As I did last year, I made lists of what worked and what did not work in this past year as I formulated my goals for 2015. In making that list, I also thought through what things changed my life this past year. It may sound dramatic, but the following are things that significantly improved my life overall.
The Life-Changing Magic of Tidying Up: I wrote about this book not long ago. If you're interested in once-and-done tidying, give it a try. I actually feel on top of my cleaning for the first time in years. And I'm still progressing systematically through her list (Kondo believes a full once-and-done approach will take about six months to complete).
Having a word of the year: I would say that planning in general made for a better year. Many of the good things would probably have still happened if I had not planned, but taking the time to plan helped me be intentional in accomplishing and (perhaps more important) in seeing and noticing the good things. My word for the year was "play". It felt silly at first, but during my son's six to eighteen month period (which undoubtedly had many struggles), it kept me light-hearted and forced me to see things through his eyes. I know I was a better mom and wife because of how flexible this word encouraged me to be. And in the midst of all the comparison parenting and conflicting advice, it kept me sane.
Mooncup: This will verge quickly into uncomfortable territory, but if you are a woman, I encourage you to look it up. There are several different brands, and I love this website for information. There's also a great article here about the difference these are making in East Africa. I can't tell you how many times I've thought, "This thing is life-changing!"
Plan to Eat: This site is awesome. I subscribed during the Black Friday 50% off sale. I've never loved Pinterest (I know! I am just a hater!) but Plan to Eat makes it easy to manage, plan, and most importantly, eat! all your recipes. I love the grocery list feature, which is especially nice if you have a smart phone (or can borrow your husband's smart phone as I have).
Infant Potty Training: On a whim, I decided to start potty training Liam at twelve months. We had experimented very loosely with Elimination Communication (which you can check out here) when he was younger. But right before his first birthday, we bought him a potty and some training pants after reading the potty training info on this Montessori blog. Within a month or so, he was doing pretty well. By fifteen months, he was consistent. Now we rarely have an accident. Liam wears underpants during the day. He wears diapers for naps, nighttime, and some outings, but I have retired my cloth diapers. Infant potty learning changed the way I look at how we toilet train children. Instead of thinking of potty training as something I force him to do as quickly as possible for my convenience, it became a gentle learning process out of respect for him. He still doesn't tell us when he needs to go, but he will go on command. The whole thing has simplified our days so much (no more cloth diaper washing for one thing!). I think it's also easier with younger babies because they are less easily distracted and don't need rewards at all.
Capsule Wardrobe: I loved finally limiting my wardrobe. I put most of my off-season/don't love clothes away for a while and whittled it down to about forty items. Thanks to Christmas and colder weather, I probably have about five additional items now. I'm not worried as much about the number as the concept. Keeping out only what you love means you only wear the things you love which is just life-changing! Never feeling like a slob in my disliked clothes is a major win. And there's no guilt when I look at my closet because I love and wear everything there. I have decided to only have two capsule wardrobes instead of four, which is what works best for where we live and how I dress.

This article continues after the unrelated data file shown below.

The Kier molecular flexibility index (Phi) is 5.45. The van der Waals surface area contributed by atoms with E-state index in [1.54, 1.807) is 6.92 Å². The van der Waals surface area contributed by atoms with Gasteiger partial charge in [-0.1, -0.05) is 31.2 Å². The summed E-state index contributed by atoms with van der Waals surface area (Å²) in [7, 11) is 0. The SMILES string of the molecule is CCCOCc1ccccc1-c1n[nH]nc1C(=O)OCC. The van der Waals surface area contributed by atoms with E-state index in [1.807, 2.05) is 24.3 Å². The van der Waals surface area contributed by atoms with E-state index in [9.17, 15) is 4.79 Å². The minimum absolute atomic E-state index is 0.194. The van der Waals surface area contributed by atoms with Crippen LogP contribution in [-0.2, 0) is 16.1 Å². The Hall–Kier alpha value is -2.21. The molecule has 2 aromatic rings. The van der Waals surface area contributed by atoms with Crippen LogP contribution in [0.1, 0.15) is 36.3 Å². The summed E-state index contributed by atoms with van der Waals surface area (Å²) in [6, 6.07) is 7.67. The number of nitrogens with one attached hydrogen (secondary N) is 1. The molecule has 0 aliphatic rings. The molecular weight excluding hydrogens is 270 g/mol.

Letting Go of Guilt about Sleep: I didn't realize the guilt I felt about the fact that Liam doesn't sleep through the night. I feel like I almost moved through the stages of grief about this from denial to anger and finally to acceptance. It changed my life to stop feeling like a martyr, to realize that we were doing just fine, and to stop explaining or complaining about his inability to sleep through the night.
The FunPod: We got this as a birthday present (for Liam but really for us!) in July. It was life-changing because suddenly Liam could see and help. I liked the Learning Tower, as well, but we needed something for a twelve-month-old, and it's a bonus that he is safely contained and can't get out. Sometimes he colors at the counter while I make dinner; other times he helps me wash dishes or watches (from a safe distance!). I would give up plenty of baby non-essentials to classify this as an essential. It is so worth it!
It Doesn't Have to Be Perfect to Be Beautiful: The Nester's book and site have changed my idea of what it means to keep a lovely, welcoming home. I hear this message in all areas of my life now, and it challenges my perfectionistic tendencies. "Done is better than perfect" is another motto I commonly recite to myself.
The Bible in 90 Days: I decided last January to read the Bible in 90 days. I learned so much during those 90 days, and spending my time reading the Bible instead of most other books, while challenging, was also very refreshing. I used a plan on the YouVersion app. I'm trying to finish my chronological Bible reading plan this year and also study the names of God.
I'll share my word for the year and my goals for this coming year later in the week, and I'd love to hear yours as well! If you want to start working through goals of your own, I can't recommend Lara Casey's series and PowerSheets highly enough!
What things were life-changing for you this past year?